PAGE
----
Next week, this year will come to a close and we anxiously look forward to the coming season. It is a time of anticipation and expectation. These are days of reckoning. This year had good times and not such good times. We have hope for the new season - that it should be blessed for us. But, past experiences tell us that it is important that we prepare ourselves for disappointment - in case it does not live up to our expectations.
That sounds like the description of a Cub fan going into the postseason last year. Although deep down people awaited the inevitable disappointment, they all hoped that it would be the year. Last year, after all the suffering and difficult times – the Cubs were at the top of the baseball world. Is the Jewish world any different than the Cubs experience?
It has been a long time since the Jewish people were at the top of the world. When G-d gave us the Torah through Moshe, we were at the peak of spirituality. When the Bais Hamikdash was built in the days of King Solomon, the entire world looked up to the Jewish people. Unfortunately, when one is at the top, there is only one way to go –down. It is nearly impossible to remain on top forever – to remain at a spiritual high for such a long stretch of time. We have suffered exile after exile . . . persecution after persecution . . . difficulties after difficulties.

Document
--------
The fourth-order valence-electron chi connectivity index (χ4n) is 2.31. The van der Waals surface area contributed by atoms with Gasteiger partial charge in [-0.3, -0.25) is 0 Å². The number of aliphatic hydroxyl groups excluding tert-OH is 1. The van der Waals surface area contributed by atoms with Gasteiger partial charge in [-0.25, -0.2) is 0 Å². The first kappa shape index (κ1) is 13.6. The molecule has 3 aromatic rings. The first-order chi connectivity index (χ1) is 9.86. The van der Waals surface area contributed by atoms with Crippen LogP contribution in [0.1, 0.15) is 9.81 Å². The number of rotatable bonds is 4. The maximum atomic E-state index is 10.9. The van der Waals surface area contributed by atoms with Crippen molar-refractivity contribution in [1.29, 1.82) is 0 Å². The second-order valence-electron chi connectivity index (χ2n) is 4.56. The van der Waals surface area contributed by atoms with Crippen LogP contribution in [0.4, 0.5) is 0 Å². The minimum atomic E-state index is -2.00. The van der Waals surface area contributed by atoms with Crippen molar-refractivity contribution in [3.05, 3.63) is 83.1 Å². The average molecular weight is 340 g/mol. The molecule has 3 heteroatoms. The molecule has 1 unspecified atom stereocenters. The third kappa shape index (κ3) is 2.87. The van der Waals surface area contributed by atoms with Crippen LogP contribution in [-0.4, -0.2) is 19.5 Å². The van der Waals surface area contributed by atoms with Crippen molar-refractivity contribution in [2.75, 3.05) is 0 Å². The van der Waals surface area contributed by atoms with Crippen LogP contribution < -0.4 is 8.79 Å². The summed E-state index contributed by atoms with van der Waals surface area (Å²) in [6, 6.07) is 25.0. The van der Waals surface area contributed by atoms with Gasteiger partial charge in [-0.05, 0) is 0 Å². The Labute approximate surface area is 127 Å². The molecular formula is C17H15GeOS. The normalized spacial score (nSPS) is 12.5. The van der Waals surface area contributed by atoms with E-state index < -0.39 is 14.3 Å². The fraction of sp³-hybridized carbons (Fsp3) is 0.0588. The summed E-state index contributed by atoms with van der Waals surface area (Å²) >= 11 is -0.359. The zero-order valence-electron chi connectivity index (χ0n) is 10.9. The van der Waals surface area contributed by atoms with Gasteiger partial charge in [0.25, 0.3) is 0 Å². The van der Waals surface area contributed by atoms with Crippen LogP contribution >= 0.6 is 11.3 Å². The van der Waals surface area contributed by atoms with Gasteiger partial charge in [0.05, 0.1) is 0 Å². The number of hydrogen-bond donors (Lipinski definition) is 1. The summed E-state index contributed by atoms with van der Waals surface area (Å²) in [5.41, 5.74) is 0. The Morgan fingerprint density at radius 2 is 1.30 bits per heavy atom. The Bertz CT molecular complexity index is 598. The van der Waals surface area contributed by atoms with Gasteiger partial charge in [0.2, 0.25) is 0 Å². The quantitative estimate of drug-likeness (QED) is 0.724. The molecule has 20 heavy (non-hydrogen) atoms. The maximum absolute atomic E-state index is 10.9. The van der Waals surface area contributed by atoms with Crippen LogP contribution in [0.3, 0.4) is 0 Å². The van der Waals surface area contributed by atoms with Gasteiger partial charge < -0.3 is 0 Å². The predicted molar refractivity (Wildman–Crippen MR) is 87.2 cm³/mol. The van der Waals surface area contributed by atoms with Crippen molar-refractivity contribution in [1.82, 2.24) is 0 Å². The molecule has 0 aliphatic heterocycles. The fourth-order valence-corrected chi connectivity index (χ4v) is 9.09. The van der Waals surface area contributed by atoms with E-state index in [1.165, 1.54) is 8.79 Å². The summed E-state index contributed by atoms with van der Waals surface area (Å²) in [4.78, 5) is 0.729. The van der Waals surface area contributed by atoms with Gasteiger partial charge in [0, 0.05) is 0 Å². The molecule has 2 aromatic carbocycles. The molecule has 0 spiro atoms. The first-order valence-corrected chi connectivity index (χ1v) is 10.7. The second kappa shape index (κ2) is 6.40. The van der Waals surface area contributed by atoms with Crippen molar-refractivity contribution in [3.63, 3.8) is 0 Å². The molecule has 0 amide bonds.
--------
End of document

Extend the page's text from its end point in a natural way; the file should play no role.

However, this week’s Parsha begins with the words “All of you are standing here today in front of G-d.” Rashi teaches us that Moshe was giving words of inspiration to the Jewish people. Who can withstand all the troubles? We can! All our enemies have come and gone. Yet, we are still here to talk about it! The Jewish people are the eternal optimists. Every year begins with promise and so often has ended with disappointment. However, that never stops us from saying, “wait till next year!”, or asking ourselves “will this be the year?”
May G-d bless the Jewish people with continued growth and optimism. G-d willing, this can be the year when we no longer will say “wait till next year”, and instead we will all sing, “Take Me Out to the Bais Hamikdash.”